Mindfulness Meditation

By Jillian Fehrenbach on Sep 20, 2017 in Wellness

Mindfulness meditation, or shamatha, has been defined as “the practice of purposely focusing your attention on the present moment and accepting it without judgment.” It involves being kind and forgiving toward yourself and accepting your experience during meditation. Stay with it and it will become easier to accept anything that comes your way during your day to day life. It has ancient roots in Buddhism, but most cultures have some type of prayer or meditation technique. If you find yourself getting caught up in worrying about the future, the past, or feeling disconnected with the present moment, then you may greatly benefit from practicing mindfulness meditation.

Over the last decade, more and more scientific studies have surfaced focusing on the various benefits that mindfulness meditation can bring to your life. Professor emeritus Jon Kabat-Zinn, the founder and former director of the Stress Reduction Clinic at the University of Massachusetts Medical Center, assisted in bringing mindfulness meditation into mainstream medicine. He showed that the practice can improve physical and psychological symptoms and also bring positive changes to health attitudes and behaviors. Being mindful helps you become fully engaged in activities and makes it easier to deal with adverse events. It can improve physical health in many ways, such as relieving stress, lowering blood pressure, reducing chronic pain, and improving sleep. It can also improve mental health in multiple areas like depression, substance abuse, eating disorders, and anxiety disorders. A review study at Johns Hopkins University found that mindfulness meditation effects rival those of antidepressants. Research has shown that the beneficial effects of mindfulness are increased the more often a person practices.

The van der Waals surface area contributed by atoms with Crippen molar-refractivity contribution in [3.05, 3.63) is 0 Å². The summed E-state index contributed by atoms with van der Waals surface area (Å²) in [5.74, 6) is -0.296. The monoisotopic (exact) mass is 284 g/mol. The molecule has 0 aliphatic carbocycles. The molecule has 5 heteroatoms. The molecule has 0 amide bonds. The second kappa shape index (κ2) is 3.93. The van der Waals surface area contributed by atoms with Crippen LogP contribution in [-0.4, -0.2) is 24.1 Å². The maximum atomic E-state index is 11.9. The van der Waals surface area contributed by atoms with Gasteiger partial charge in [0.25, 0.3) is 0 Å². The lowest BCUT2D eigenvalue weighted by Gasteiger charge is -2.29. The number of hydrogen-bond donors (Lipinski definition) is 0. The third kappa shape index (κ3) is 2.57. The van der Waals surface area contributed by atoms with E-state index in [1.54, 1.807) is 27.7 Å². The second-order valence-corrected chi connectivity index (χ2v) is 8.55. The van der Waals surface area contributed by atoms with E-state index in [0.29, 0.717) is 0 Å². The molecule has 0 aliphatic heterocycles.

There are guidelines to follow while practicing mindfulness meditation. It is an active training of the mind to “achieve a state of alert, focused relaxation by deliberately paying attention to thoughts and sensations without judgment.” Most people find it takes 20 minutes for their mind to settle, so that is a good time to start with. It is recommended that you set a timer so that you are not distracted by wondering how much time has passed and when you should consider being done. You should find a place that is uncluttered and with little distraction.

Step One:
Set your posture. Level your shoulders and hips, keeping the natural curve of your spine. Rest your palms on your thighs, drop your chin a bit, and let your gaze fall slightly downward. You may also choose to close your eyes, if that’s more relaxing.

Step Two:
Follow your breath as it goes in and out. Focus on the feeling of air through your nose or mouth, and the rise and fall of your chest.

Step Three:
If your mind begins to wander, no need to worry or block your thinking. Gently refocus your attention on your breathing. You may even say to yourself, “That may be a really important issue in my life, but right now is not the time to think about it.”

Over time, as you keep up the practice, you will begin to notice the increased calmness and harmony in your life.